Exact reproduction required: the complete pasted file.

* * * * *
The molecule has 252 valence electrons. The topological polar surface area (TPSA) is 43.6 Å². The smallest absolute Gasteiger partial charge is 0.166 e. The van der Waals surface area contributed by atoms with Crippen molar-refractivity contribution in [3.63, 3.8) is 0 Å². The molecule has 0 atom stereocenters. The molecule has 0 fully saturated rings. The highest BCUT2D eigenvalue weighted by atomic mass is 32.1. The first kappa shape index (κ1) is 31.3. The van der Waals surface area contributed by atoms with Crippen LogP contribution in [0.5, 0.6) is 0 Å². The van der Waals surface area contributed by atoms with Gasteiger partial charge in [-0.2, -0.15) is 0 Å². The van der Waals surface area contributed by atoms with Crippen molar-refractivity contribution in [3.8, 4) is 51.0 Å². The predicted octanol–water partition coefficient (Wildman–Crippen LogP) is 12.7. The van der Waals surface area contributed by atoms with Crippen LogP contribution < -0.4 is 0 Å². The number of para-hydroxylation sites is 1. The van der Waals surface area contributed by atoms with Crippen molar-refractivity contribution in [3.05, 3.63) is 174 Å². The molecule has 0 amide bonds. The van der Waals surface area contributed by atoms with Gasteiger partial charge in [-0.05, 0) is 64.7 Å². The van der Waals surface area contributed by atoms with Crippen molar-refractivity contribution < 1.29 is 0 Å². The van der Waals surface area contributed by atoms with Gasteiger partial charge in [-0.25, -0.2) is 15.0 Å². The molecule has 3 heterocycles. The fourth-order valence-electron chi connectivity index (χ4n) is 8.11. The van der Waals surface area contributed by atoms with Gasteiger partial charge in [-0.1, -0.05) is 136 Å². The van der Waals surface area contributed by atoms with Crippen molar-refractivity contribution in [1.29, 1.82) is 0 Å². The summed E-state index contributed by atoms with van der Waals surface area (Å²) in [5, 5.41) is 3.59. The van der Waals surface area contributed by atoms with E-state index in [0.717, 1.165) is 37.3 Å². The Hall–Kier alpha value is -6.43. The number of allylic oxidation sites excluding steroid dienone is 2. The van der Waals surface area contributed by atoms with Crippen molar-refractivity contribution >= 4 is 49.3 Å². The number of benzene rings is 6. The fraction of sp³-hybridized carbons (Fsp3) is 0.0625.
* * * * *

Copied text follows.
The molecule has 252 valence electrons. The topological polar surface area (TPSA) is 43.6 Å². The smallest absolute Gasteiger partial charge is 0.166 e. The van der Waals surface area contributed by atoms with Crippen molar-refractivity contribution in [3.63, 3.8) is 0 Å². The molecule has 0 atom stereocenters. The molecule has 0 fully saturated rings. The highest BCUT2D eigenvalue weighted by atomic mass is 32.1. The first kappa shape index (κ1) is 31.3. The van der Waals surface area contributed by atoms with Crippen LogP contribution in [0.5, 0.6) is 0 Å². The van der Waals surface area contributed by atoms with Gasteiger partial charge in [-0.2, -0.15) is 0 Å². The van der Waals surface area contributed by atoms with Crippen molar-refractivity contribution in [3.8, 4) is 51.0 Å². The predicted octanol–water partition coefficient (Wildman–Crippen LogP) is 12.7. The van der Waals surface area contributed by atoms with Crippen LogP contribution < -0.4 is 0 Å². The number of para-hydroxylation sites is 1. The van der Waals surface area contributed by atoms with Crippen molar-refractivity contribution in [3.05, 3.63) is 174 Å². The molecule has 0 amide bonds. The van der Waals surface area contributed by atoms with Gasteiger partial charge in [-0.05, 0) is 64.7 Å². The van der Waals surface area contributed by atoms with Crippen molar-refractivity contribution < 1.29 is 0 Å². The van der Waals surface area contributed by atoms with Gasteiger partial charge in [-0.25, -0.2) is 15.0 Å². The molecule has 3 heterocycles. The fourth-order valence-electron chi connectivity index (χ4n) is 8.11. The van der Waals surface area contributed by atoms with Gasteiger partial charge in [-0.1, -0.05) is 136 Å². The van der Waals surface area contributed by atoms with Crippen molar-refractivity contribution in [1.29, 1.82) is 0 Å². The summed E-state index contributed by atoms with van der Waals surface area (Å²) in [5, 5.41) is 3.59. The van der Waals surface area contributed by atoms with E-state index in [0.717, 1.165) is 37.3 Å². The Hall–Kier alpha value is -6.43. The number of allylic oxidation sites excluding steroid dienone is 2. The van der Waals surface area contributed by atoms with Crippen molar-refractivity contribution >= 4 is 49.3 Å². The number of benzene rings is 6. The fraction of sp³-hybridized carbons (Fsp3) is 0.0625.